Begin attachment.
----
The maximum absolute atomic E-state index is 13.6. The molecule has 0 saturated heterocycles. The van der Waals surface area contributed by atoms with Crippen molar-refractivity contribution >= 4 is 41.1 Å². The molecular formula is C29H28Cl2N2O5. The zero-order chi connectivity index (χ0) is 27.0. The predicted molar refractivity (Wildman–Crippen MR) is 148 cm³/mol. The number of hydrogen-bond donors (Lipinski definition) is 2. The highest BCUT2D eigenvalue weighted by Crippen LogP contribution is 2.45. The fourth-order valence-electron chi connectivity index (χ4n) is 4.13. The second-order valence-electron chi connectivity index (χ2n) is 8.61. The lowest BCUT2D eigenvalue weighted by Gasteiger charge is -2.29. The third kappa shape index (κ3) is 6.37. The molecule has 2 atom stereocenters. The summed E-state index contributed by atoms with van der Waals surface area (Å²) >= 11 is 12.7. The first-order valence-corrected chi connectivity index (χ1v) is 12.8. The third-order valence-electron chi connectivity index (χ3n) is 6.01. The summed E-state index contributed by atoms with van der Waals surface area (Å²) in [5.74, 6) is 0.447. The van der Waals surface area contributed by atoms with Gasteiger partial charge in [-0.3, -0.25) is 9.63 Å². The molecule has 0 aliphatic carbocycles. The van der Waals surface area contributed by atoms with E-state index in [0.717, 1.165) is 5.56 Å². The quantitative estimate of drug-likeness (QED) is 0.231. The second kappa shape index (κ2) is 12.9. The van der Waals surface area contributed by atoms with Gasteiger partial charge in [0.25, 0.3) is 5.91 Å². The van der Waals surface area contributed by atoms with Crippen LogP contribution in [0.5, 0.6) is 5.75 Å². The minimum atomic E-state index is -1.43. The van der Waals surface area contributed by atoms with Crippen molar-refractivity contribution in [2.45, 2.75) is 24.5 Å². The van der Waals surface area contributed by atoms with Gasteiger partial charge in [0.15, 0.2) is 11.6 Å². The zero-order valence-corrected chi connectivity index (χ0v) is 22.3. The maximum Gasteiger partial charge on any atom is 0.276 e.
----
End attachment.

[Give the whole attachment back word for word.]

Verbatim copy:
The maximum absolute atomic E-state index is 13.6. The molecule has 0 saturated heterocycles. The van der Waals surface area contributed by atoms with Crippen molar-refractivity contribution >= 4 is 41.1 Å². The molecular formula is C29H28Cl2N2O5. The zero-order chi connectivity index (χ0) is 27.0. The predicted molar refractivity (Wildman–Crippen MR) is 148 cm³/mol. The number of hydrogen-bond donors (Lipinski definition) is 2. The highest BCUT2D eigenvalue weighted by Crippen LogP contribution is 2.45. The fourth-order valence-electron chi connectivity index (χ4n) is 4.13. The second-order valence-electron chi connectivity index (χ2n) is 8.61. The lowest BCUT2D eigenvalue weighted by Gasteiger charge is -2.29. The third kappa shape index (κ3) is 6.37. The molecule has 2 atom stereocenters. The summed E-state index contributed by atoms with van der Waals surface area (Å²) >= 11 is 12.7. The first-order valence-corrected chi connectivity index (χ1v) is 12.8. The third-order valence-electron chi connectivity index (χ3n) is 6.01. The summed E-state index contributed by atoms with van der Waals surface area (Å²) in [5.74, 6) is 0.447. The van der Waals surface area contributed by atoms with Gasteiger partial charge in [-0.3, -0.25) is 9.63 Å². The molecule has 0 aliphatic carbocycles. The van der Waals surface area contributed by atoms with E-state index in [0.717, 1.165) is 5.56 Å². The quantitative estimate of drug-likeness (QED) is 0.231. The second kappa shape index (κ2) is 12.9. The van der Waals surface area contributed by atoms with Gasteiger partial charge in [0.25, 0.3) is 5.91 Å². The van der Waals surface area contributed by atoms with Crippen LogP contribution in [0.5, 0.6) is 5.75 Å². The minimum atomic E-state index is -1.43. The van der Waals surface area contributed by atoms with Crippen molar-refractivity contribution in [2.45, 2.75) is 24.5 Å². The van der Waals surface area contributed by atoms with Gasteiger partial charge in [0.15, 0.2) is 11.6 Å². The zero-order valence-corrected chi connectivity index (χ0v) is 22.3. The maximum Gasteiger partial charge on any atom is 0.276 e.